Leaving a relationship, whether it involves property, children, pets or just yourself, is a difficult and personal decision to make. This decision becomes clouded with further issues when there are allegations of violence or emotional abuse. Often, these issues mean an individual leaves their home and belongings without obtaining correct advice as to their relationship break down.
In Australia, your partner has no right to:
- Demand that you leave the shared property or home,
- Prevent you from leaving the shared home either alone, or with your children, belongings or pets,
- Prevent you from taking personal documentation, such as your passport, financial documents that may contain shared information, medical information or documentation relating to your children,
- Prevent you from taking jointly owned property that may assist in your day-to-day care of your children or pets such as bedding, crockery or clothing,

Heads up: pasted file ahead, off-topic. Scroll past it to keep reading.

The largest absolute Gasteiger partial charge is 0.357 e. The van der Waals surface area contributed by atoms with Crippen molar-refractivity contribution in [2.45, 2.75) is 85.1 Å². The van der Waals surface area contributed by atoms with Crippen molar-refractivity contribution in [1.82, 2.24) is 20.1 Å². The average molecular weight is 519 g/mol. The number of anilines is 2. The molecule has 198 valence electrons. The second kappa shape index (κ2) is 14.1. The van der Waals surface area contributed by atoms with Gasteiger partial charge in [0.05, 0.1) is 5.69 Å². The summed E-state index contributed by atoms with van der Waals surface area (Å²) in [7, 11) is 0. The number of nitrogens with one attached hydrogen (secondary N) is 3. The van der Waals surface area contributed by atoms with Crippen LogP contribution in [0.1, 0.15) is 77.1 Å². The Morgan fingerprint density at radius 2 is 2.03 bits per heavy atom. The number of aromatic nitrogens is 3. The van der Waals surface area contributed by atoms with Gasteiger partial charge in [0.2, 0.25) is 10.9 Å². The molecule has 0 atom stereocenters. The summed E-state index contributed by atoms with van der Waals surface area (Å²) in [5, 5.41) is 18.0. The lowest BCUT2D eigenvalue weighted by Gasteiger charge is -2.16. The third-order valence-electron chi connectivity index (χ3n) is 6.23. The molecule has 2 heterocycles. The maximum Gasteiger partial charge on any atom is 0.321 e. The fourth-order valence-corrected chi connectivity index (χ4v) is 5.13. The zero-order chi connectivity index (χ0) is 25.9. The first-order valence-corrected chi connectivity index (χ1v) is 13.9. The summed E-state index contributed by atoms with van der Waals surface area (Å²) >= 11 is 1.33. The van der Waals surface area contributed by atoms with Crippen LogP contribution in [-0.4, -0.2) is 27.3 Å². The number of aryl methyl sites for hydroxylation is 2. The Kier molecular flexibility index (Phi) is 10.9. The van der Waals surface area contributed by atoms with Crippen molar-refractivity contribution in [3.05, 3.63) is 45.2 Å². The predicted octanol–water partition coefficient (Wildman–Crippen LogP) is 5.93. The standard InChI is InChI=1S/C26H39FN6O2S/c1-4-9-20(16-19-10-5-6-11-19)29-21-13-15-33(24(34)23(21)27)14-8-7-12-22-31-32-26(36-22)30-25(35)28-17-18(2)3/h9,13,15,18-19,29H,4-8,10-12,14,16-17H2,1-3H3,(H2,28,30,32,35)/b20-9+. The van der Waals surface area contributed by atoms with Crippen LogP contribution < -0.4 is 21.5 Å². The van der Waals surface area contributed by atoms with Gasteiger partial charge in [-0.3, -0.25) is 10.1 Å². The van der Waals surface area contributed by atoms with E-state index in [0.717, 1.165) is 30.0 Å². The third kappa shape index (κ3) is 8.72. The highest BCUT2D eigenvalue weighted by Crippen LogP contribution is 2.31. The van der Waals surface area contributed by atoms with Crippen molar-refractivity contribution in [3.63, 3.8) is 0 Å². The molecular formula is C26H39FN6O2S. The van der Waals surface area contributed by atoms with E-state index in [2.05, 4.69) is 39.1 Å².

- Intimidate you by stating if you leave them they will have you deported due to issues of citizenship and immigration.
It is important to note that the above considerations do not apply if there is a Court order involving any or all of the above concerns.
Understanding your rights by seeking advice from a domestic violence lawyer can better help you navigate your family law matter. Recently, NSW Government commenced a program called Staying Home Leaving Violence, which seeks to assist individuals in domestic violence situations to stay at home but remove their violent partner or husband through police assistance. If your situation allows, you should seek legal advice from a domestic violence lawyer before leaving the home.
For advice about leaving an abusive relationship contact us on 1800 300 170 or email us at firstname.lastname@example.org
Family law situations can be complex and sometimes they can involve serious issues. Information outlined is proposed to provide general guidance only. Due to the seriousness of legal matters as well as the uniqueness of your individual situation, professional advice should be sought. For advice, please contact one of our Family Lawyers.